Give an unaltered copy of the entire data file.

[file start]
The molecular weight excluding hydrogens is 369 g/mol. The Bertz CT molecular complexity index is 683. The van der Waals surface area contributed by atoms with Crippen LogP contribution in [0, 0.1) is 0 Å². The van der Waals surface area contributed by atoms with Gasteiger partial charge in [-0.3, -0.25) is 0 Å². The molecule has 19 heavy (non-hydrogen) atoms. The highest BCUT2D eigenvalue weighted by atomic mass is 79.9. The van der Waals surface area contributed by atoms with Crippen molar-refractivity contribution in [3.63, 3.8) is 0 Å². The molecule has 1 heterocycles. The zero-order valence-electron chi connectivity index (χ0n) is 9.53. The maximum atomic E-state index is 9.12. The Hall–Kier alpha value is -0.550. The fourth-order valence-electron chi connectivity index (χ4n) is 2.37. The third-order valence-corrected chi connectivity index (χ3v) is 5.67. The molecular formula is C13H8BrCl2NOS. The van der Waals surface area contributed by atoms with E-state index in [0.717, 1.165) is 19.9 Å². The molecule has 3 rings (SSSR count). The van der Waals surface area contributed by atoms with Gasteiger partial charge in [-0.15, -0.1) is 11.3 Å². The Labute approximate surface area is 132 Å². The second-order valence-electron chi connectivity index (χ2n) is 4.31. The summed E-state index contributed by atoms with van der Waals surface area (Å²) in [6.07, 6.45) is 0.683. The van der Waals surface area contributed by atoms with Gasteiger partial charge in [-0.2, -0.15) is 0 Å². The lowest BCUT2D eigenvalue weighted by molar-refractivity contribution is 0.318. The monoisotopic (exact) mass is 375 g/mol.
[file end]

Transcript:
The molecular weight excluding hydrogens is 369 g/mol. The Bertz CT molecular complexity index is 683. The van der Waals surface area contributed by atoms with Crippen LogP contribution in [0, 0.1) is 0 Å². The van der Waals surface area contributed by atoms with Gasteiger partial charge in [-0.3, -0.25) is 0 Å². The molecule has 19 heavy (non-hydrogen) atoms. The highest BCUT2D eigenvalue weighted by atomic mass is 79.9. The van der Waals surface area contributed by atoms with Crippen molar-refractivity contribution in [3.63, 3.8) is 0 Å². The molecule has 1 heterocycles. The zero-order valence-electron chi connectivity index (χ0n) is 9.53. The maximum atomic E-state index is 9.12. The Hall–Kier alpha value is -0.550. The fourth-order valence-electron chi connectivity index (χ4n) is 2.37. The third-order valence-corrected chi connectivity index (χ3v) is 5.67. The molecular formula is C13H8BrCl2NOS. The van der Waals surface area contributed by atoms with E-state index in [0.717, 1.165) is 19.9 Å². The molecule has 3 rings (SSSR count). The van der Waals surface area contributed by atoms with Gasteiger partial charge in [-0.15, -0.1) is 11.3 Å². The Labute approximate surface area is 132 Å². The second-order valence-electron chi connectivity index (χ2n) is 4.31. The summed E-state index contributed by atoms with van der Waals surface area (Å²) in [6.07, 6.45) is 0.683. The van der Waals surface area contributed by atoms with Gasteiger partial charge in [-0.2, -0.15) is 0 Å². The lowest BCUT2D eigenvalue weighted by molar-refractivity contribution is 0.318. The monoisotopic (exact) mass is 375 g/mol.